Redwings has paid tribute to a beloved and long-standing resident who has died 20 years after being rescued from a horse sale where he was destined for slaughter.
Oliver Twist, who suffered from a facial deformity known as wry nose, was a popular member of Redwings’ charity adoption scheme and had lived at their Caldecott Visitor Centre, near Great Yarmouth in Norfolk, since 1999.
He was originally spotted at a horse sale in Nottingham in 1997 by a concerned member of the public who contacted the charity to see if it could offer him a home.
His congenitally twisted nose meant he was unable to wear a bit and bridle and could not be ridden — making him a likely candidate for the slaughterhouse.
but once at Redwings, his quirky face and mischievous, friendly character made him a favourite with the charity’s supporters.
His popularity meant he soon became an official Redwings “adoption star”, attracting sponsors to fund his keep and that of other horses and ponies at the sanctuary.
After 13 years of bringing joy to thousands of visitors, Oliver was retired from the adoption scheme in 2014 to enjoy a well-earned break from the spotlight.
While still in reasonable health for his 27 years, on Wednesday, 21 March, the grey gelding suffered a very sudden and severe seizure, from which he failed to recover, and Redwings’ vets had to make the decision to put him to sleep.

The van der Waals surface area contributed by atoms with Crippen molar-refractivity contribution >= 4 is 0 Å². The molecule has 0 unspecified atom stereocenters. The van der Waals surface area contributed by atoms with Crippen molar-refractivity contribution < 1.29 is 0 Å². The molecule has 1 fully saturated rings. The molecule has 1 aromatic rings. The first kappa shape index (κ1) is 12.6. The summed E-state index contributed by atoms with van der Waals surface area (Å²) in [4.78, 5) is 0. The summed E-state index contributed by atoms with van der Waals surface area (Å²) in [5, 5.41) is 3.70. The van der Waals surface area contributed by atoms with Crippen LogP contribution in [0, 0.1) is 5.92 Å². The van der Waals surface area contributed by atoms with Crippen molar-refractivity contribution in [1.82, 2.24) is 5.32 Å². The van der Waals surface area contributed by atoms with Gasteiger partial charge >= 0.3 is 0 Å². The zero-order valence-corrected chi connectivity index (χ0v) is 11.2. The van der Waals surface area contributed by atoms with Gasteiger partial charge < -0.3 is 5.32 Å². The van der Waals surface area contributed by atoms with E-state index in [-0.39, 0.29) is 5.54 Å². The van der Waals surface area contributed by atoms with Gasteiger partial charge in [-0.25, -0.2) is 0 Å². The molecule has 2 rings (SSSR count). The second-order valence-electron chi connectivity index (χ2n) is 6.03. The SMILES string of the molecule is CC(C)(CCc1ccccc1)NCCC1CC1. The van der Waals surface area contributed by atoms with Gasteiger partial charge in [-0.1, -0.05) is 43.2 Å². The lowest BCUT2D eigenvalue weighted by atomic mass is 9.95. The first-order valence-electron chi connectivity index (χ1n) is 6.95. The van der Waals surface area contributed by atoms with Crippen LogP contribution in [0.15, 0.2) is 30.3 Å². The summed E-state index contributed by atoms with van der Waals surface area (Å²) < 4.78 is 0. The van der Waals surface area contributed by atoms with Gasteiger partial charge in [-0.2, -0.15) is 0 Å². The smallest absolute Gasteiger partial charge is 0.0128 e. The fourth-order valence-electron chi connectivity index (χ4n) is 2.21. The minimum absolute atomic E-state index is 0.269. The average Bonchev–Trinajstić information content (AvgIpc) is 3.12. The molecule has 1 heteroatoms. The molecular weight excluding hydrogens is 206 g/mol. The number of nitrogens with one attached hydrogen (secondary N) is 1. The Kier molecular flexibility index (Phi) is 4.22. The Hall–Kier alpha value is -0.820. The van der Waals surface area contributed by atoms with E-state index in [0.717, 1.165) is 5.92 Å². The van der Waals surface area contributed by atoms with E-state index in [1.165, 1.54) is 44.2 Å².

Charity chief executive Lynn Cutress said: “We are truly devastated to lose Oliver, who was such a characterful and lovable pony.
“Over almost 20 years, he won the hearts of thousands of our supporters — some would even travel long distances just to enjoy a cuddle with him at our Caldecott Visitor Centre — and we can’t thank them enough for the love they showed him.
“While we miss him terribly, we take comfort that we were able to give Oliver the safe and happy home he so deserved after narrowly escaping slaughter just because of his minor disability. Thank you to everyone who adopted him over the years as it was your sponsorship that helped make this possible.
“In tribute, we have set up a memorial fund in Oliver’s name to help care for the next generation of horses who need the safety and support of Redwings, just like Oliver himself did once. What a fitting way to celebrate such a charming chap who gave so much pleasure to so many people over so many years.”
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For more information or to make a donation in Oliver’s name, call 01508 481000 or visit the Redwings website.
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